When tourists find themselves in such situations, they often feel compelled to "help", and the most immediate reaction is to give money directly to people. Others claim that by paying for such things, you are perpetuating a problem making it harder to solve. I cannot help you with what you may perceive to be an ethical or moral dilemma, but suffice to say that, by the time such a problem exists, it's often a sign that weaker economic conditions and social deterioration has already set in, and opportunity for reversal is nearly moot.

Should you pay to take a picture? Under what conditions? It's not always easy (or possible) to discern when it's appropriate, or if you're contributing to a society's own problems, albeit with the best of intentions. The water gets muddier still when you consider the differences in Western perceptions of payment for services, or our attitudes about helping the needy.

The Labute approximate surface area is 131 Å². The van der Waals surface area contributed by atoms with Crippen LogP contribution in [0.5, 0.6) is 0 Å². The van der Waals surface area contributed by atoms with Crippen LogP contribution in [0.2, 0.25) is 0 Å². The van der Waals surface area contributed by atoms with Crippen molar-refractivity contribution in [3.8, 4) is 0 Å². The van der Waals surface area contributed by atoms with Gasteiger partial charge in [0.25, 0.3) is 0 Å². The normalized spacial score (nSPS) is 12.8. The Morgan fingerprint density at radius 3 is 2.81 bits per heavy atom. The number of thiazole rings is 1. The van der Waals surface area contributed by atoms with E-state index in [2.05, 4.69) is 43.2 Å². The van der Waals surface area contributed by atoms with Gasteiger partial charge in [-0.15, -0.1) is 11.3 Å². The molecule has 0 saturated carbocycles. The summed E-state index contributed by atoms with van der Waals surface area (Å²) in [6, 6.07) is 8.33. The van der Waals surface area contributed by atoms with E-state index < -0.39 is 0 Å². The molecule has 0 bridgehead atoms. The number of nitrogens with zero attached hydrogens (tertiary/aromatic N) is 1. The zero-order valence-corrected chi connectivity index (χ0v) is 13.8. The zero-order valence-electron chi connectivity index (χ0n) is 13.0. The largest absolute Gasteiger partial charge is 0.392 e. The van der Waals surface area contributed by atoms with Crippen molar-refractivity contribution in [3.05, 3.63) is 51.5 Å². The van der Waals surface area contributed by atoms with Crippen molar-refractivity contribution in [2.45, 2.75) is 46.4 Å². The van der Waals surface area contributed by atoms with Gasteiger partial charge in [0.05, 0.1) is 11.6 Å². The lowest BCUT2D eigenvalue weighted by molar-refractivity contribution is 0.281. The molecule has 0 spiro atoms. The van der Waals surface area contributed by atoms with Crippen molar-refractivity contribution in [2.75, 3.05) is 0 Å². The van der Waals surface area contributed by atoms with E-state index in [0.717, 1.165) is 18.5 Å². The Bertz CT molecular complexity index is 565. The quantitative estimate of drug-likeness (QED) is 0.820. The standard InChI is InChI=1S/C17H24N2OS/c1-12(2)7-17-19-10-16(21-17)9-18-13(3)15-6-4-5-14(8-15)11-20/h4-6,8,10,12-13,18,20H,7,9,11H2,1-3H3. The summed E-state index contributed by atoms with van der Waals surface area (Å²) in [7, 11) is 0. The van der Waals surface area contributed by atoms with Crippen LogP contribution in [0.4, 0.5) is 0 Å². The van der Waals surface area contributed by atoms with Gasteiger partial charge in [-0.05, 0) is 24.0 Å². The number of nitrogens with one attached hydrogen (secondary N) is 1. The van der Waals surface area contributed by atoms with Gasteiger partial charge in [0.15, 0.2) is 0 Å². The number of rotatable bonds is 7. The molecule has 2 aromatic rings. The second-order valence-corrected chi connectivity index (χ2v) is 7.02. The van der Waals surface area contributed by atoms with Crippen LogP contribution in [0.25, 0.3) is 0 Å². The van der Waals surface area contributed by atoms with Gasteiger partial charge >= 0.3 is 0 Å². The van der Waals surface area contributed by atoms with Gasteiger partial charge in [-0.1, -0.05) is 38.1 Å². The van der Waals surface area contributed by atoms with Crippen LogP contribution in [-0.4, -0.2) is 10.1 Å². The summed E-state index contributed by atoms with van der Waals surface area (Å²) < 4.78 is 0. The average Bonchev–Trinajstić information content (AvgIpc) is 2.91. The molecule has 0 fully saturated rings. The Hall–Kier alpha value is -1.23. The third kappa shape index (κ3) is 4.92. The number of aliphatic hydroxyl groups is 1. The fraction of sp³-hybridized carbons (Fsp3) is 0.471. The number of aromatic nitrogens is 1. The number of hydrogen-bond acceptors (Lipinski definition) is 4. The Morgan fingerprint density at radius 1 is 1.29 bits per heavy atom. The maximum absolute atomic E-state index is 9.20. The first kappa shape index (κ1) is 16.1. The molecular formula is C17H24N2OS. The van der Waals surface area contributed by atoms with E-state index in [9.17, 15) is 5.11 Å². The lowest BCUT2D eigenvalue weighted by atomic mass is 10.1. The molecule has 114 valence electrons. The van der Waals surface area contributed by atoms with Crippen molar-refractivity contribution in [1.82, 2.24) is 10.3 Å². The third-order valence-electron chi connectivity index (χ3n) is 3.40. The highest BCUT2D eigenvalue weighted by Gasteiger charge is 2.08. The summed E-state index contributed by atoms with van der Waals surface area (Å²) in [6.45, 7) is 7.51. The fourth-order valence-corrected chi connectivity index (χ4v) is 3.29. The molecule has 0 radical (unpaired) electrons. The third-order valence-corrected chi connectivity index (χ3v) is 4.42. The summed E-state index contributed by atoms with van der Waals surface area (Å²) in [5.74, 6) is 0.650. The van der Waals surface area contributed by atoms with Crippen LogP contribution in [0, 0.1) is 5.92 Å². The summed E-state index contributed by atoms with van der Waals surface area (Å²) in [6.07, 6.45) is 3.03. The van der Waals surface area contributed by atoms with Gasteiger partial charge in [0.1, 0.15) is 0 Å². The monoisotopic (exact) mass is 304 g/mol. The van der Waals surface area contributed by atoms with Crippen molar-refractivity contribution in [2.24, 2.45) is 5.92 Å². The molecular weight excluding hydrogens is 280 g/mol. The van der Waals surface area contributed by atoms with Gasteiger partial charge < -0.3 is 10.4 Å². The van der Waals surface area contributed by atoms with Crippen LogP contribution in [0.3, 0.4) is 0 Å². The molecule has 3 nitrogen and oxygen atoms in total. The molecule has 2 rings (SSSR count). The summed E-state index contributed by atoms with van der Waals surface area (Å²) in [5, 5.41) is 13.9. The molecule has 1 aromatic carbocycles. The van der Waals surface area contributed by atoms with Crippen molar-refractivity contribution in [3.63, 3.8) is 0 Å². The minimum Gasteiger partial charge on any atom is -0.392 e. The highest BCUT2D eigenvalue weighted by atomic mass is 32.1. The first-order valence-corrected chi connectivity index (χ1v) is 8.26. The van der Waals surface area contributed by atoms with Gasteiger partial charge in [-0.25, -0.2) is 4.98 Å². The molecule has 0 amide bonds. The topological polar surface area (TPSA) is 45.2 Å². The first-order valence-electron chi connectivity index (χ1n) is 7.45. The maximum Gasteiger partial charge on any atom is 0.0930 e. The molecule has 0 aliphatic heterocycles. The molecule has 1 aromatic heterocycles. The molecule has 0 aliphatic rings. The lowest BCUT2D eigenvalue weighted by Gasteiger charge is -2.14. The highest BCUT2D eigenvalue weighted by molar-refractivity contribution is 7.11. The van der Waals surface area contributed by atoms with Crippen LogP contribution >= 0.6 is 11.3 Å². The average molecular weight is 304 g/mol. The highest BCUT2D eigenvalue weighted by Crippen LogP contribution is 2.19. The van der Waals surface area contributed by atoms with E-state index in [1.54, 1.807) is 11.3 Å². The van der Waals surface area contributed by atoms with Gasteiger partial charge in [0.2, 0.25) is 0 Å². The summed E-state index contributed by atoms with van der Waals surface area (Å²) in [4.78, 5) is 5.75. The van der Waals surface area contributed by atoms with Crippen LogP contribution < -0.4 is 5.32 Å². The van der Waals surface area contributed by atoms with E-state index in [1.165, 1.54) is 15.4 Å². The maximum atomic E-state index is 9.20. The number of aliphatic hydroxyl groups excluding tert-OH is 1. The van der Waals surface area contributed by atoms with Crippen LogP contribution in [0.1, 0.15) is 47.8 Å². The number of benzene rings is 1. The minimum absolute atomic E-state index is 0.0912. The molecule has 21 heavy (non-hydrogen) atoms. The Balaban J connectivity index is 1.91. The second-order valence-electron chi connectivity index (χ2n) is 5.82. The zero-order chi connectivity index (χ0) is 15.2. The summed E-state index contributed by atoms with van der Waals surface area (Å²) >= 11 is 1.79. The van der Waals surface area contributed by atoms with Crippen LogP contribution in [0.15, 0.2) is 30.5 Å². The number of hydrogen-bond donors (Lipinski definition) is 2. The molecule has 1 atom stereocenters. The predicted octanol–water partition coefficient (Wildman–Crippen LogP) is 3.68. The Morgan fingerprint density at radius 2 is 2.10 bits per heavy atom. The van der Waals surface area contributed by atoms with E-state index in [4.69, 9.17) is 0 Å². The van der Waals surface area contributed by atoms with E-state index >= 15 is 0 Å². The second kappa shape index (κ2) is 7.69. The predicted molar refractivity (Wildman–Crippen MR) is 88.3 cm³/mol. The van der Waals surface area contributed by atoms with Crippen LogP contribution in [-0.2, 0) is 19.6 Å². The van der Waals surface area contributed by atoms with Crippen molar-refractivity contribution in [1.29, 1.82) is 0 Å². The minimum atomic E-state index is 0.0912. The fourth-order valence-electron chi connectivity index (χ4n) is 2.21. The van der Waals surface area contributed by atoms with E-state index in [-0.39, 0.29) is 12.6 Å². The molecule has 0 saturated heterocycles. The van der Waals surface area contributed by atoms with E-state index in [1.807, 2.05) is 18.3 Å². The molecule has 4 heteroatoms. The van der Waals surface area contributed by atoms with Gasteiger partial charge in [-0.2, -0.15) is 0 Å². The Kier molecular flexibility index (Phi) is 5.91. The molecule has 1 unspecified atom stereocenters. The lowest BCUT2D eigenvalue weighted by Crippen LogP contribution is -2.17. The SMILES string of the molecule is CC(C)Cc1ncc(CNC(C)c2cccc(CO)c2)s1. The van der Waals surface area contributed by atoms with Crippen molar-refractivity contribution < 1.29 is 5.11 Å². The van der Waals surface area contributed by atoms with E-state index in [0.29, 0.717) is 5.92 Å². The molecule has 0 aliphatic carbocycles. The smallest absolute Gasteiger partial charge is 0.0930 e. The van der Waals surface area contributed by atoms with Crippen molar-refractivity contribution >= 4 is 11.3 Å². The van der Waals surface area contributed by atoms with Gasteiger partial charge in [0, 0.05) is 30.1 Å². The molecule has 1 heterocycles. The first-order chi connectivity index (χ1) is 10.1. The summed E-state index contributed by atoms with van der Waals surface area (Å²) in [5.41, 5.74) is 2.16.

Some argue that we pay models to take their pictures all the time. Whether it's a celebrity supermodel making millions of dollars per year or a part-time college student that makes a few dollars posing for art classes or the local ski shop's brochure, it is part of Western culture to pay people to take their photos that are used for commercial purposes. So, we're used to it. Hence, when considering the poor, we feel that payment for photos not only alleviates some of their financial burden, but it reduces the degree of financial exploitation: compensation is fair, although the degree to which one is compensated is a horse of another color.

Similarly, you can also get much more cooperation from people when you pay them. What's more, you can arrange a lot more situations, such as organized group shots, ritual dances, and other sorts of things. So, payment has its rewards at times. I'll address this more later.